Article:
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Donnelly v. City of San Marino

Holding local California governments accountable for banning “granny flats”

Accessory dwelling units, better known as “in-law apartments” or “granny flats,” have long been recognized as a valuable and essential component of California’s response to the state’s worsening housing shortage. So essential in fact, state law establishes a right to build ADUs, severely limiting local government ...

First Amendment lawsuit filed in federal court Ogilvie v. Gordon

California’s DMV strays from its own lane to act as speech police

To Chris Ogilvie’s military friends, he’s known as OG—a nickname stemming from boot camp. To his friends back home, Chris is known as Woolf. So, upon his honorable discharge following four tours overseas including Iraq and Afghanistan, the Army veteran bought a car and applied for a personalized license plate spelled “OGWOOLF.&# ...

Lawsuits filed to preserve swordfish industry and livelihoods Abad, et al. v. Bonham, et al. and Williams, et al. v. Ross, et al.

Governments’ misguided battle threatens California fishermen and their way of life.

Swordfish is a very popular seafood and one of the most abundant types of fish on the West Coast. It is also a primary source of income and way of life for many California families. But recent legal changes at the state and federal levels threaten to wipe out longtime family-owned businesses as well as the entire domestic swordfish supply. The new ...

Federal lawsuit filed to protect private ranch property Hollister Ranch Owners’ Association v. Xavier Becerra

Ranch owners fight legislation that gives the government unfettered access to private, sensitive coastal land and potentially punishes owners for defending their way of life

Hollister Ranch, California, is widely known for its 150 years as a working cattle ranch and for its biologically significant coastal habitat spread across miles of shoreline downcoast of California’s Point Conception. Over the years, the ranch has carefully restricted development and activity on its 14,400 acres in order to protect the exist ...

Anthony Barilla v. City of Houston

Accordionist fights government squeeze on free expression and livelihood

Anthony (Tony) Barilla is a highly accomplished accordionist who wants to busk—that is, perform in public for tips—on the streets of Houston, Texas. A city law, however, prohibits busking activities everywhere except Houston’s very small Theater District. There, artists may accept tips for their performances, but only after completing an ...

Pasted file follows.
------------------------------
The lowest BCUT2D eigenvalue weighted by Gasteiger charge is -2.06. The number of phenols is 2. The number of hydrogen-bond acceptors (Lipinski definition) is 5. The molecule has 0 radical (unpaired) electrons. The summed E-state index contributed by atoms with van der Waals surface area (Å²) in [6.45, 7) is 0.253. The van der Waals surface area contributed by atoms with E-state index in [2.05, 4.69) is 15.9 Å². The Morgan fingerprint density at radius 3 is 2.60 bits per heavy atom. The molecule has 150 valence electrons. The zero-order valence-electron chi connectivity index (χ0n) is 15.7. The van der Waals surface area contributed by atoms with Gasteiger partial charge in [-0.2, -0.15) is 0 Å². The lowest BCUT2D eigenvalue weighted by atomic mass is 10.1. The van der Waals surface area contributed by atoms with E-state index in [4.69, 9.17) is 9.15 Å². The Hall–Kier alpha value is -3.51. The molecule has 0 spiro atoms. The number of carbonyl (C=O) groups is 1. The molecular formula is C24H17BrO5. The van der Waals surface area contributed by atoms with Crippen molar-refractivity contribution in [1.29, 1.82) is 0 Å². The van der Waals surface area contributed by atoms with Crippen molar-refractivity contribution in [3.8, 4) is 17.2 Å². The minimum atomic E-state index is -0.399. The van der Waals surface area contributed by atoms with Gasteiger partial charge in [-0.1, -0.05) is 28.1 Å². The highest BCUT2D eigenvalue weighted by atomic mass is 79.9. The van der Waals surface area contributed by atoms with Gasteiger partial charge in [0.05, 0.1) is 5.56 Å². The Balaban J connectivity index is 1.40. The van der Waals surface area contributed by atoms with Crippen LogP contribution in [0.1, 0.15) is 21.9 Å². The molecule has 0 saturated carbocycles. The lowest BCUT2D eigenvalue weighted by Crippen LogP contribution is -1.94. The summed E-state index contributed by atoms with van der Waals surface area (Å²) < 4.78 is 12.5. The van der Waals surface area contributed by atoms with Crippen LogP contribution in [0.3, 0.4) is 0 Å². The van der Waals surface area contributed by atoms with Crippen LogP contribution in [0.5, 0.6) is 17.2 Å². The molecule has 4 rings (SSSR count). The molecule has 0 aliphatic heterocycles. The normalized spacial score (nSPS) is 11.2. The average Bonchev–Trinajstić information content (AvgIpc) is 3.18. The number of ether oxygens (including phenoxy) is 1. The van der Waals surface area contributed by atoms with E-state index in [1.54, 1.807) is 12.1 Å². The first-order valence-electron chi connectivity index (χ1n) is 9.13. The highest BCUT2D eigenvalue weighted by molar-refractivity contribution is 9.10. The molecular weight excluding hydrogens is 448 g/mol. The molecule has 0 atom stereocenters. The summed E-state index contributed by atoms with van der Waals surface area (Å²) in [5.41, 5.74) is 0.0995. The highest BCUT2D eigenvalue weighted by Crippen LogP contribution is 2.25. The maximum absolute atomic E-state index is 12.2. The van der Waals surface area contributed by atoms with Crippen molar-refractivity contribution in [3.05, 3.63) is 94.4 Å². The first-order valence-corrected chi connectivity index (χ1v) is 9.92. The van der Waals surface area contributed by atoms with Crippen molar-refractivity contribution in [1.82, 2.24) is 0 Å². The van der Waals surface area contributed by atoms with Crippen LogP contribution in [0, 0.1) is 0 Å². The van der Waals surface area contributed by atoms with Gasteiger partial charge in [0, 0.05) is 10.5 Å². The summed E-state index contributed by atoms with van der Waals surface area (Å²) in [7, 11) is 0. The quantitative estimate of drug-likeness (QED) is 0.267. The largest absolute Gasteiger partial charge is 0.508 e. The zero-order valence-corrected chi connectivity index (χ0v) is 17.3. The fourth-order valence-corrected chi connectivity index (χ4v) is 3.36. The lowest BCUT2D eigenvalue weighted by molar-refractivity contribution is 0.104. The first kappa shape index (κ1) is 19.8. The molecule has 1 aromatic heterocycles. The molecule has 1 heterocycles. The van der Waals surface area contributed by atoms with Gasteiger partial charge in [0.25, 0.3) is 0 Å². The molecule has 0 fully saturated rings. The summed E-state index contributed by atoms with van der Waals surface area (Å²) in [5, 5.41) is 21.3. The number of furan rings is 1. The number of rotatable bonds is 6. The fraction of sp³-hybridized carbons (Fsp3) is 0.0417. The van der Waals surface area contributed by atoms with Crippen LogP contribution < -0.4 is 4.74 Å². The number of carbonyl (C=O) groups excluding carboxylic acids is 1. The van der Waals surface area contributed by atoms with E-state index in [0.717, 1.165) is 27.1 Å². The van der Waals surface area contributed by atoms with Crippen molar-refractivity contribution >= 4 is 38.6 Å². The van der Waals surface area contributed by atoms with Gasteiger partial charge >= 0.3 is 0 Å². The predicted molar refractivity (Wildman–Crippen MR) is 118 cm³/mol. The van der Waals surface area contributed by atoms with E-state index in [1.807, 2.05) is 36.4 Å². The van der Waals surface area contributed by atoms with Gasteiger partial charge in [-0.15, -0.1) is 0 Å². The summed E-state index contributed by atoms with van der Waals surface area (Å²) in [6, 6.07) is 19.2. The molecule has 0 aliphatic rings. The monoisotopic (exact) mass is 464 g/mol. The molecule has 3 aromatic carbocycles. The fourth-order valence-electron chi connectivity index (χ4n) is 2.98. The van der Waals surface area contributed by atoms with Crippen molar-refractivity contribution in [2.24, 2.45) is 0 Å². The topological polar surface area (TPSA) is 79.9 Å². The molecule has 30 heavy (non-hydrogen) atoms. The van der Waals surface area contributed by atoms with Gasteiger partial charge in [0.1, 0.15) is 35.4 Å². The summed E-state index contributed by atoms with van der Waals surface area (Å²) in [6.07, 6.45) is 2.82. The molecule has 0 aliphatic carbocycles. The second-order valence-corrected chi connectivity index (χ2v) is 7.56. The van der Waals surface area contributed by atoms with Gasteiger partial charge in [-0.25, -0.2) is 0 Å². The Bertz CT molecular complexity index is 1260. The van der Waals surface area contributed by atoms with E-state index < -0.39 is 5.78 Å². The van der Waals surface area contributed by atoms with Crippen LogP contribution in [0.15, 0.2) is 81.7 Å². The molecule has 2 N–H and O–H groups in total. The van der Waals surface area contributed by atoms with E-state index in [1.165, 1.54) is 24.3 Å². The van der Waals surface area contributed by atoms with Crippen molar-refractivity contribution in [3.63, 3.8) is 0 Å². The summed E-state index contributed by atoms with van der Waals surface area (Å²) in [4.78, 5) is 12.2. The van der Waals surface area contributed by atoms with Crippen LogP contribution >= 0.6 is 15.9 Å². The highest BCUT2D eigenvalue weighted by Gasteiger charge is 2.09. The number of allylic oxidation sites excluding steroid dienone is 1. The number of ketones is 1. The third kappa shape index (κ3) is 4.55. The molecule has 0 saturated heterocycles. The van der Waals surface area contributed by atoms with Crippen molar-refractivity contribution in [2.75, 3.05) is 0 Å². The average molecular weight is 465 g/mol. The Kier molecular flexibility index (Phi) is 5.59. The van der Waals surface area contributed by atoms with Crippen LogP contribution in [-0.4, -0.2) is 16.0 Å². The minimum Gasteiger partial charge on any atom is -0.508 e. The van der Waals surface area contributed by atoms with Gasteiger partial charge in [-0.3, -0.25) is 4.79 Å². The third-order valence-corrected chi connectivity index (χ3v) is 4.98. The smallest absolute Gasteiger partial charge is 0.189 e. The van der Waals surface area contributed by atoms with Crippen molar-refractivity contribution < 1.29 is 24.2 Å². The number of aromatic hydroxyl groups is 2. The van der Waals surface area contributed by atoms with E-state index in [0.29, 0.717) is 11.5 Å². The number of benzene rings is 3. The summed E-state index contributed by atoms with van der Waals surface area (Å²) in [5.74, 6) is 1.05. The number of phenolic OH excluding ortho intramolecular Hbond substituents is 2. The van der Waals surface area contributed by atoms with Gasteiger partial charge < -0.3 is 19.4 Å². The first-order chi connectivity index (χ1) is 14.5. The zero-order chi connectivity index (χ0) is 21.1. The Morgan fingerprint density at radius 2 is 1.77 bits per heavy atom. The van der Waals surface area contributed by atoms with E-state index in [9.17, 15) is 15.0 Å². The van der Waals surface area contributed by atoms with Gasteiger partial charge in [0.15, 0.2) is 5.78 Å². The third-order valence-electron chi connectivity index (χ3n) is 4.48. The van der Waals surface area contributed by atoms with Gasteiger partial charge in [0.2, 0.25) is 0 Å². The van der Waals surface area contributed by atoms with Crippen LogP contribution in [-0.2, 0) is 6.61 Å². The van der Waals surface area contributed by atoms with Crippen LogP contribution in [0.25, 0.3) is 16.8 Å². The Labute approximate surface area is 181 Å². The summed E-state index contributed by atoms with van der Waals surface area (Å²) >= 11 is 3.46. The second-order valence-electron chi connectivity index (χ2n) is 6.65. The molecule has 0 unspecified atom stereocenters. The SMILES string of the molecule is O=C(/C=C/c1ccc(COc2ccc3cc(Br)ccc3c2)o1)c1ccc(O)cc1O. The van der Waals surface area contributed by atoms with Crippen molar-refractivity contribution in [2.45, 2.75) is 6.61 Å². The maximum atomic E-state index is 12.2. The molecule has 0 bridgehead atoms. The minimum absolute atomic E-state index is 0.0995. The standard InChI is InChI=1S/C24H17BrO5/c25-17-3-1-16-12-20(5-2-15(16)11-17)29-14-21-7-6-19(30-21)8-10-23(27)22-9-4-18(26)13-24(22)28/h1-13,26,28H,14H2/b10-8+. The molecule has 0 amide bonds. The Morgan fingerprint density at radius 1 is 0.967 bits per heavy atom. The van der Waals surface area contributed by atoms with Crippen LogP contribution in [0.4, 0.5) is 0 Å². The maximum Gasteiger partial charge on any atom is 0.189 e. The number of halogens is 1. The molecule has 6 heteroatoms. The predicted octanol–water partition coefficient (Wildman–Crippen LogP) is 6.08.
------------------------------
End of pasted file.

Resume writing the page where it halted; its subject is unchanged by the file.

United States v. LaPant

Bureaucrats can’t rewrite the law just because they don’t like it

Jack LaPant thought that he had properly navigated all the necessary regulations under the federal Clean Water Act when he plowed his northern California farmland in 2011 to grow wheat. Multiple agencies said he did not need a permit; but in 2016, government bureaucrats sued Jack for not obtaining a permit, even though the Clean Water Act doesnR ...

State of California v. Bernhardt

Motion to intervene filed to defend protections for property owners

In 2019, the Department of Interior changed the way that it applies the Endangered Species Act by rescinding an illegal rule. The changes offered additional protections for property owners—like Ken Klemm, who runs a 4,000-acre ranch in Kansas. The changes also incentivized property owners to assist in the recovery of species by loosening restrict ...

American Society of Journalists and Authors v. Becerra

California’s freelancer law destroys journalists’ freedom, autonomy

In an effort to regulate the employment status of independent contractors, California passed a law forcing companies in the state to reclassify most freelancers as employees. Under AB 5, freelance journalists and photographers must cap their submissions at 35 per year, per publisher. Anything greater, and they become employees, losing their profess ...

Debbie Pulley v. Janice Izlar, President of the Georgia Board of Nursing

Georgia midwife sues to continue speaking truthfully about her profession

Debbie Pulley has been a Certified Professional Midwife in Georgia for 24 years, both working as a midwife and advocating for midwives. The state’s rules changed in 2015, allowing only licensed nurses to practice midwifery in Georgia. So Debbie turned her efforts to reforming Georgia’s laws and advocating for access to midwifery care. B ...

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